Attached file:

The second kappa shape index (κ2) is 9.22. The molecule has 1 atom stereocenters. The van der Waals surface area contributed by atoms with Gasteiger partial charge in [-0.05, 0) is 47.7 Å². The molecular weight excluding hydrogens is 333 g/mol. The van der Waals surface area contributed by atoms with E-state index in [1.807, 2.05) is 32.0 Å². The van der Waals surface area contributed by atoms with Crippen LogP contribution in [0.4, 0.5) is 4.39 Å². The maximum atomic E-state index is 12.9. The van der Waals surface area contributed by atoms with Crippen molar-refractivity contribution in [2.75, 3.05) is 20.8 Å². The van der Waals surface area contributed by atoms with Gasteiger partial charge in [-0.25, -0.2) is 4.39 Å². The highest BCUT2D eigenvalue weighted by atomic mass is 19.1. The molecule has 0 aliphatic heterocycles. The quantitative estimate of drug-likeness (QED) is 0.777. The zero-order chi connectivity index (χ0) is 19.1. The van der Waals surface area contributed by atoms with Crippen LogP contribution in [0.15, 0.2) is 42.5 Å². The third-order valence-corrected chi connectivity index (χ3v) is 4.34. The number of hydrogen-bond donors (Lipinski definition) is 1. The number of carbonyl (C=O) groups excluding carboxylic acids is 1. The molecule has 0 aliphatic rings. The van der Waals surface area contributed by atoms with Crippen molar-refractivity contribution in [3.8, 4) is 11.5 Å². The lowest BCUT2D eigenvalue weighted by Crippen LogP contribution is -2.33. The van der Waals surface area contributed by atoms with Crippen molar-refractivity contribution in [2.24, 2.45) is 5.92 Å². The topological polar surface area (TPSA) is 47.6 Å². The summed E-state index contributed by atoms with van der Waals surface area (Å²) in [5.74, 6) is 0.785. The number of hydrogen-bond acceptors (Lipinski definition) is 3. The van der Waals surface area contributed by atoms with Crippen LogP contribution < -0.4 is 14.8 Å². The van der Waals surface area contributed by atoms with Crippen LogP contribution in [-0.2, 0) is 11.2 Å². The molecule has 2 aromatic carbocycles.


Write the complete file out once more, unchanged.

The second kappa shape index (κ2) is 9.22. The molecule has 1 atom stereocenters. The van der Waals surface area contributed by atoms with Gasteiger partial charge in [-0.05, 0) is 47.7 Å². The molecular weight excluding hydrogens is 333 g/mol. The van der Waals surface area contributed by atoms with E-state index in [1.807, 2.05) is 32.0 Å². The van der Waals surface area contributed by atoms with Crippen LogP contribution in [0.4, 0.5) is 4.39 Å². The maximum atomic E-state index is 12.9. The van der Waals surface area contributed by atoms with Crippen molar-refractivity contribution in [2.75, 3.05) is 20.8 Å². The van der Waals surface area contributed by atoms with Gasteiger partial charge in [-0.25, -0.2) is 4.39 Å². The highest BCUT2D eigenvalue weighted by atomic mass is 19.1. The molecule has 0 aliphatic heterocycles. The quantitative estimate of drug-likeness (QED) is 0.777. The zero-order chi connectivity index (χ0) is 19.1. The van der Waals surface area contributed by atoms with Crippen LogP contribution in [0.15, 0.2) is 42.5 Å². The third-order valence-corrected chi connectivity index (χ3v) is 4.34. The number of hydrogen-bond donors (Lipinski definition) is 1. The number of carbonyl (C=O) groups excluding carboxylic acids is 1. The molecule has 0 aliphatic rings. The van der Waals surface area contributed by atoms with Crippen molar-refractivity contribution in [3.8, 4) is 11.5 Å². The lowest BCUT2D eigenvalue weighted by Crippen LogP contribution is -2.33. The van der Waals surface area contributed by atoms with Crippen molar-refractivity contribution in [2.24, 2.45) is 5.92 Å². The topological polar surface area (TPSA) is 47.6 Å². The summed E-state index contributed by atoms with van der Waals surface area (Å²) in [5.74, 6) is 0.785. The number of hydrogen-bond acceptors (Lipinski definition) is 3. The van der Waals surface area contributed by atoms with Crippen LogP contribution < -0.4 is 14.8 Å². The van der Waals surface area contributed by atoms with Crippen LogP contribution in [-0.2, 0) is 11.2 Å². The molecule has 2 aromatic carbocycles.